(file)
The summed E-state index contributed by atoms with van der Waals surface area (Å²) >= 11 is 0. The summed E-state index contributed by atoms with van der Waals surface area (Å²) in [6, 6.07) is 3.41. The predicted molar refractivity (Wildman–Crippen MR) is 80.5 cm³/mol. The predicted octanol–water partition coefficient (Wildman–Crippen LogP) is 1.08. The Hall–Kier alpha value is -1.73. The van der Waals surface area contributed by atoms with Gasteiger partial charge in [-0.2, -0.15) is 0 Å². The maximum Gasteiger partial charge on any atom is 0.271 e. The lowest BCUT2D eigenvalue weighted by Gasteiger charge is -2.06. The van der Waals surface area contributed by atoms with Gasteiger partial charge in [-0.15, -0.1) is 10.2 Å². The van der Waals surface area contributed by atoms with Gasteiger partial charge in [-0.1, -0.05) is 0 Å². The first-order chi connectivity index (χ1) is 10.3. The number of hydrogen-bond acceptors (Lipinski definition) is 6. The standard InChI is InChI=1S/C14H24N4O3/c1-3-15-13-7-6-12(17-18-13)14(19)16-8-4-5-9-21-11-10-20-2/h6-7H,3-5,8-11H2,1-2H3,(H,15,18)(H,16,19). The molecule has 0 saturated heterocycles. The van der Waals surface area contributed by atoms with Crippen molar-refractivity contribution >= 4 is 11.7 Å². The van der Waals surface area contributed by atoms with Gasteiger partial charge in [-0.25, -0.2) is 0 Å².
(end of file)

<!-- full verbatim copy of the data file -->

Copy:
The summed E-state index contributed by atoms with van der Waals surface area (Å²) >= 11 is 0. The summed E-state index contributed by atoms with van der Waals surface area (Å²) in [6, 6.07) is 3.41. The predicted molar refractivity (Wildman–Crippen MR) is 80.5 cm³/mol. The predicted octanol–water partition coefficient (Wildman–Crippen LogP) is 1.08. The Hall–Kier alpha value is -1.73. The van der Waals surface area contributed by atoms with Gasteiger partial charge in [-0.2, -0.15) is 0 Å². The maximum Gasteiger partial charge on any atom is 0.271 e. The lowest BCUT2D eigenvalue weighted by Gasteiger charge is -2.06. The van der Waals surface area contributed by atoms with Gasteiger partial charge in [-0.15, -0.1) is 10.2 Å². The van der Waals surface area contributed by atoms with Gasteiger partial charge in [-0.1, -0.05) is 0 Å². The first-order chi connectivity index (χ1) is 10.3. The number of hydrogen-bond acceptors (Lipinski definition) is 6. The standard InChI is InChI=1S/C14H24N4O3/c1-3-15-13-7-6-12(17-18-13)14(19)16-8-4-5-9-21-11-10-20-2/h6-7H,3-5,8-11H2,1-2H3,(H,15,18)(H,16,19). The molecule has 0 saturated heterocycles. The van der Waals surface area contributed by atoms with Crippen molar-refractivity contribution >= 4 is 11.7 Å². The van der Waals surface area contributed by atoms with Gasteiger partial charge in [-0.25, -0.2) is 0 Å².